2.5 parts sacred plus 2.5 parts mundane = overcoming creative blocks

by | Oct 2, 2011

A few weeks ago I wrote about procrastination.
But what about times when you’re not so much procrastinating as you are unable to get in the flow with a creative project?

Here’s a question from a reader about one of those times. For you it may not be business competing with art. It could be housework (!), taking courses, or anything number of things competing with business.

“My problem is that it is always easier to do business than it is to get to the studio. I think it’s because what needs doing in the business is defined, and what needs doing in the studio is free fall.

“I know that what we decide to do is what gets done. If you can help me find ways to make the decision to make art smoother, I will be forever grateful.”

The mystery of creative blocks

Creative blocks are a bit mysterious. After all, if you’re a creative person, you want to create, right?

Right. But if you haven’t been creating for a while, or if you’ve finished a project and haven’t yet begun a new one, creative inertia can get in the way.

There’s a law of physics at work here (Newton’s Law of motion, to be precise):

  • A body in motion tends to stay in motion.
  • A body at rest tends to stay at rest.

Something similar applies to human behavior. You’re a lot more likely to continue doing something than to begin something. And even when you do begin, you may stop short because you haven’t gathered enough momentum to keep going.

So how do you get going and keep going when you’re faced with a blank canvas, a blank page, or a blank calendar?

The answer is 2.5 parts sacred and 2.5 parts mundane.

Part 1: Dedicate it

The reader who posed the question is right, you do what you decide to do. But how do you decide?

Often, your decisions are made by default. You do what’s right in front of you. What’s easiest or most urgent.

If something is neither easy nor urgent, it may never make it into your decision tree. Unless you make it sacred.

You make something sacred by dedicating it to a higher purpose. So decide what you will dedicate this project to. It could be to the well being of someone you love. It could be to whatever form of divinity you recognize. It could simply be to the creative principle itself.

When you dedicate a project, you naturally pay more attention and take greater care with it. It becomes a higher priority.

Part 2: Create a ritual

Create a ritual to signify your intent to enter the sacred creative space.

Your ritual could be as simple as walking into your work room and lighting a candle. It could be spending five minutes in meditation. It could be repeating the declaration that the work you are about to do is sacred and rededicating it.

The point of a ritual is to carry you through the transition from everyday life to your sacred work. When you perform your ritual, you move one step further in the creative process.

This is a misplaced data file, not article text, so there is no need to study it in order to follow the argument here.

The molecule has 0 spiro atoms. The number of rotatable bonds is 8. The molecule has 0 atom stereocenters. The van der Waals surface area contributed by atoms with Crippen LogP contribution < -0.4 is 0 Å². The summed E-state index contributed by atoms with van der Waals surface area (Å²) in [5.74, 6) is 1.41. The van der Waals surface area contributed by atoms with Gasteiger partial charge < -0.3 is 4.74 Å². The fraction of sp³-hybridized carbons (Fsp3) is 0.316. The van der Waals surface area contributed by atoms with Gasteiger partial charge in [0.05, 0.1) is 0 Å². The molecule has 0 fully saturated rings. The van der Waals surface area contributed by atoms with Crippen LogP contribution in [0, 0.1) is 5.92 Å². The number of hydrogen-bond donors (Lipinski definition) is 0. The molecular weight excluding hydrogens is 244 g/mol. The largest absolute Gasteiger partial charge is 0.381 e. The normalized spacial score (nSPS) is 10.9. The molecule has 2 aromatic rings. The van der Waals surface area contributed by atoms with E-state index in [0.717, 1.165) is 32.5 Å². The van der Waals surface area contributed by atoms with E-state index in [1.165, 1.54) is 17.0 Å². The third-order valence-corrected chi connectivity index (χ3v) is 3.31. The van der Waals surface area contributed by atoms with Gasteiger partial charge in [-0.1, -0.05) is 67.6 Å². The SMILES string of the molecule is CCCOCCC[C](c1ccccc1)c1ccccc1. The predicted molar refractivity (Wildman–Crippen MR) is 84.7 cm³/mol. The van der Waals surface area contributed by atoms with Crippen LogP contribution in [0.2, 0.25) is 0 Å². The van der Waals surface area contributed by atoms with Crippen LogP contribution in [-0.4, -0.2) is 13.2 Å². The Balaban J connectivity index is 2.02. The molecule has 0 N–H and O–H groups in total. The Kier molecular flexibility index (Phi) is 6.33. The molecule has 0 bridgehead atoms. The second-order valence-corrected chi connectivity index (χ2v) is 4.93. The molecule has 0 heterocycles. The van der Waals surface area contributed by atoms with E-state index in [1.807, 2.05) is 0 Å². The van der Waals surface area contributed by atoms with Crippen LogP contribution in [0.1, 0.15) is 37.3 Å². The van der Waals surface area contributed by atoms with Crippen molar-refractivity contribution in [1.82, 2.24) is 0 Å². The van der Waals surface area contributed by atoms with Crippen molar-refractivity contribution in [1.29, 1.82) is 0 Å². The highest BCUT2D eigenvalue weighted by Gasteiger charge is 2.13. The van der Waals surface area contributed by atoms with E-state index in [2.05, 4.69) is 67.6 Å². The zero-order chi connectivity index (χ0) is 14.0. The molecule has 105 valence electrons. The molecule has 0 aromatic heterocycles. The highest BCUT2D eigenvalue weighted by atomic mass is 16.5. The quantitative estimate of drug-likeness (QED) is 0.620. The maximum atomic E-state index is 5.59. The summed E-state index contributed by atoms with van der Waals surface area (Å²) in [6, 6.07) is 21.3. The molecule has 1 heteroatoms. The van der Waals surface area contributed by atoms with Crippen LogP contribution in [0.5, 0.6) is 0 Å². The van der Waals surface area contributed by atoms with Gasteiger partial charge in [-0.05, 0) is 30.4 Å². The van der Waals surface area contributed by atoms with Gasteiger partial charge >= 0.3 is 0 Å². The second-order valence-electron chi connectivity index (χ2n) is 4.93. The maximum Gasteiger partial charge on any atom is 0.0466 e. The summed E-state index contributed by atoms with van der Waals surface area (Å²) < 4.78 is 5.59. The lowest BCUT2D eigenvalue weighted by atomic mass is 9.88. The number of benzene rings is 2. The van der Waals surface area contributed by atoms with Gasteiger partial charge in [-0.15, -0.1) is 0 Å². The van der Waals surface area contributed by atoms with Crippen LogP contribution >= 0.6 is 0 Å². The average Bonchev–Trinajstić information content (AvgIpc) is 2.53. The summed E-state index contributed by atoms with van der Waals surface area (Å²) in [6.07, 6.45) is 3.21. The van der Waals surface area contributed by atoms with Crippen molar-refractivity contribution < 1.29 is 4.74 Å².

The two halves of Part 3: Prepare the space

Regardless of the kind of project you are wanting (but failing) to do, there is some kind of work space involved. It could be a studio, a desk, even your computer desktop. When you prepare the space you move another step into the creative process.

This step is half sacred and half mundane. The sacred aspect is the intention you bring to preparing the space. In that sense, preparing the space is a continuation of the ritual.

The second aspect of preparing the space is more mundane. It has to do with clearing the way for the work to take place. Getting your tools in order. Organizing your materials.

Caution: Be sure to move on to parts 4 and 5 or you can get stuck in preparing the space!

Part 4: Warm up

Rather than expecting yourself to go from blankness to full out creative expression, do a warm up. If your project involves writing, do a ten minute free write on any topic. If you can’t think of a topic, look around the room and write about the first thing to catch your eye.

Another great warmup for artists and non-artists alike is what my friend and colleague Jude Spacks calls a Field Trip. Essentially, you draw or color on a single sheet of paper for 10 minutes. If your drawing starts to look like something recognizable, change it up. Turn your paper upside down, add a new shape or color.

The purpose of a warmup is to get your creating synapses firing. It’s not about what you are producing, it’s about being in action.

Part 5: Use a timer

Warmups aren’t the only place where a timer is useful. If you’ve been having trouble starting to create, follow the steps above, then set a timer for 30 minutes. Commit to doing what you can in that time.

When your 30 minutes are up you will likely be sufficiently engaged to want to keep going. If not, step away from the project and go through the steps again later in the day or the following day.

You can put the body into motion

The trick to overcoming a creative block is not to fight it. It’s to surrender to the fact that you’ve stopped cold, then deliberately set the stage for motion with these five steps.